Individuals with a personality disorder can differ significantly from the average person in how they think, feel and behave. Borderline personality disorder (BPD) and antisocial personality disorder (ASPD) are two distinct conditions that have different care pathways. The Royal College of Psychiatrists says that around one in 20 people have some kind of personality disorder.
The National Institute for Health and Care Excellence (NICE) has published a new quality standard on borderline and antisocial personality disorders. In particular, NICE says people with possible BPD or ASPD should have a structured assessment by a mental health specialist before they are given a diagnosis. Prescription of antipsychotic or sedative medication for these patients should be only for short periods if they have a crisis, or if they have another condition for which this medication is appropriate.
Symptoms of BPD include emotions that are up and down; an unstable sense of identity, self-image and mood, with a fear of abandonment and rejection; and a strong tendency towards suicidal thinking and self-harm. People with BPD may have difficulties in establishing and maintaining relationships.
Symptoms of ASPD include impulsivity, anger and associated behaviours, including recklessness and deceitfulness. As a result of their lack of regard for the consequences of their behaviour and for the feelings of others, people with ASPD may experience unstable personal relationships.
The causes of personality disorder are not fully known, but may include trauma in early childhood, such as abuse, violence and neglect. Neurological and genetic factors may also play a part. ASPD affects far more men than women, according to NHS Choices, but it tends to improve with age, reducing during the 30s or 40s. People with ASPD are at high risk of going to prison at some point in their lives. They are also three to five times more likely than the general population to misuse alcohol or drugs and are at high risk of self-harm or suicide.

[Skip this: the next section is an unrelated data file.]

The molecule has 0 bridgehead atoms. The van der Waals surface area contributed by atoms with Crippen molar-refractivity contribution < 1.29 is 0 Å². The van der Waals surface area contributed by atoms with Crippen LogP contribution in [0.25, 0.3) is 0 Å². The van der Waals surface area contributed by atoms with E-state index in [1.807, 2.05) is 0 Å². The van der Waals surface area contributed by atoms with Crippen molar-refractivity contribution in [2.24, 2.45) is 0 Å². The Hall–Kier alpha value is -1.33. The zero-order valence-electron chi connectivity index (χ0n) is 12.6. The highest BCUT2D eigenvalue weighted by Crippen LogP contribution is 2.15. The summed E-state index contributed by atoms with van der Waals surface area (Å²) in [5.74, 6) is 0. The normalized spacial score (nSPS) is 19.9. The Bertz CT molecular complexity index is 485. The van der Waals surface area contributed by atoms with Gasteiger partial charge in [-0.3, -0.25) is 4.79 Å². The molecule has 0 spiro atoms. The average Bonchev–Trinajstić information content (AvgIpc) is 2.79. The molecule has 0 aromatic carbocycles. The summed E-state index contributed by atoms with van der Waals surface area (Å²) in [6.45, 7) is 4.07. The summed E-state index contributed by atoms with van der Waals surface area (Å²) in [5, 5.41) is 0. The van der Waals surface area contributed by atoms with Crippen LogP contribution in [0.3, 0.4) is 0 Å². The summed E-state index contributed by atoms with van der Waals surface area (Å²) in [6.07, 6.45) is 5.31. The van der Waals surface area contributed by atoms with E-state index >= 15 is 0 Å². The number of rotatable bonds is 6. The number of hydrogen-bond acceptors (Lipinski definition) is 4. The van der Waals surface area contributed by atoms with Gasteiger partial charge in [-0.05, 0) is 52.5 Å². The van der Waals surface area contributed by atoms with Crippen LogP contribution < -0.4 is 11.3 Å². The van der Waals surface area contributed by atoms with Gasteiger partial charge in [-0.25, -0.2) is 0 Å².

NICE recommends that people with BPD be offered psychological therapies, and be involved in choosing the type, duration and intensity of therapy. Those with ASPD should be offered group-based cognitive and behavioural therapies, and have a say in the duration and intensity of these interventions.
Karen Wright, principal lecturer at the School of Health, University of Central Lancashire
‘These new standards combine two personality disorders that are complex, disabling and present some challenges to services – but they can also be very different. Those with BPD can be vulnerable, with few defences, and are likely to harm themselves, while those with ASPD may have no care for others. The concern is that health professionals will see a greater similarity between them than exists.
‘Young people transitioning into adult services need a new assessment, rather than a label. While the reference by NICE to supervision for healthcare professionals is welcome, it must be done by someone who understands personality disorders.’
Find out more
NICE quality standard on personality disorders (June 2015)